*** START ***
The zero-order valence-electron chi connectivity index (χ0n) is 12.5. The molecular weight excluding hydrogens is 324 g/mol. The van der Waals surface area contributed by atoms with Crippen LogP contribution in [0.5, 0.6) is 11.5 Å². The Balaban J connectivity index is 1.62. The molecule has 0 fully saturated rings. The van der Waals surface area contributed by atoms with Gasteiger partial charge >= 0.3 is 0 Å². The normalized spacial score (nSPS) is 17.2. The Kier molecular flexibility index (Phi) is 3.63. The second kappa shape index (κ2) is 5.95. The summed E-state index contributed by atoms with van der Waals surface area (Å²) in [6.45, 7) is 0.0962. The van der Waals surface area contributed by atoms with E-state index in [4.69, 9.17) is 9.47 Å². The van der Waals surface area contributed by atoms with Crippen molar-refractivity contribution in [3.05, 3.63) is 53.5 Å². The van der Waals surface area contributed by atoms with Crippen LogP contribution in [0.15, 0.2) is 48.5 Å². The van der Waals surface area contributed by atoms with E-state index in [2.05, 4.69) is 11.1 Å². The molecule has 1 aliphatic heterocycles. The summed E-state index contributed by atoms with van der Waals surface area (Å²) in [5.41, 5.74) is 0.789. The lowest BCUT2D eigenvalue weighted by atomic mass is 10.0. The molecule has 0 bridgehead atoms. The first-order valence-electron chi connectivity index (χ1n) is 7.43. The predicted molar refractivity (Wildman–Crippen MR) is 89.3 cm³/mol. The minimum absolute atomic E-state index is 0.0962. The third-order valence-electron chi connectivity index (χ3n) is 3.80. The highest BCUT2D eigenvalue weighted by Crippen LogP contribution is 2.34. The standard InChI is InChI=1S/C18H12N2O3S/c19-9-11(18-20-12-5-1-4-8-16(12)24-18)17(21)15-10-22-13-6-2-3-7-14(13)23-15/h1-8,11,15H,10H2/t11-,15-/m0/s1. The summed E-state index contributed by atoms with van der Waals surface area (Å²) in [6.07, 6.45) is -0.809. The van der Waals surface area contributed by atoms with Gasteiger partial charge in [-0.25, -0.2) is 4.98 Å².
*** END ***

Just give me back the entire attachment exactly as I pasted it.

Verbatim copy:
The zero-order valence-electron chi connectivity index (χ0n) is 12.5. The molecular weight excluding hydrogens is 324 g/mol. The van der Waals surface area contributed by atoms with Crippen LogP contribution in [0.5, 0.6) is 11.5 Å². The Balaban J connectivity index is 1.62. The molecule has 0 fully saturated rings. The van der Waals surface area contributed by atoms with Gasteiger partial charge >= 0.3 is 0 Å². The normalized spacial score (nSPS) is 17.2. The Kier molecular flexibility index (Phi) is 3.63. The second kappa shape index (κ2) is 5.95. The summed E-state index contributed by atoms with van der Waals surface area (Å²) in [6.45, 7) is 0.0962. The van der Waals surface area contributed by atoms with E-state index in [4.69, 9.17) is 9.47 Å². The van der Waals surface area contributed by atoms with Crippen molar-refractivity contribution in [3.05, 3.63) is 53.5 Å². The van der Waals surface area contributed by atoms with Crippen LogP contribution in [0.15, 0.2) is 48.5 Å². The van der Waals surface area contributed by atoms with E-state index in [2.05, 4.69) is 11.1 Å². The molecule has 1 aliphatic heterocycles. The summed E-state index contributed by atoms with van der Waals surface area (Å²) in [5.41, 5.74) is 0.789. The lowest BCUT2D eigenvalue weighted by atomic mass is 10.0. The molecule has 0 bridgehead atoms. The first-order valence-electron chi connectivity index (χ1n) is 7.43. The predicted molar refractivity (Wildman–Crippen MR) is 89.3 cm³/mol. The minimum absolute atomic E-state index is 0.0962. The third-order valence-electron chi connectivity index (χ3n) is 3.80. The highest BCUT2D eigenvalue weighted by Crippen LogP contribution is 2.34. The standard InChI is InChI=1S/C18H12N2O3S/c19-9-11(18-20-12-5-1-4-8-16(12)24-18)17(21)15-10-22-13-6-2-3-7-14(13)23-15/h1-8,11,15H,10H2/t11-,15-/m0/s1. The summed E-state index contributed by atoms with van der Waals surface area (Å²) in [6.07, 6.45) is -0.809. The van der Waals surface area contributed by atoms with Gasteiger partial charge in [-0.25, -0.2) is 4.98 Å².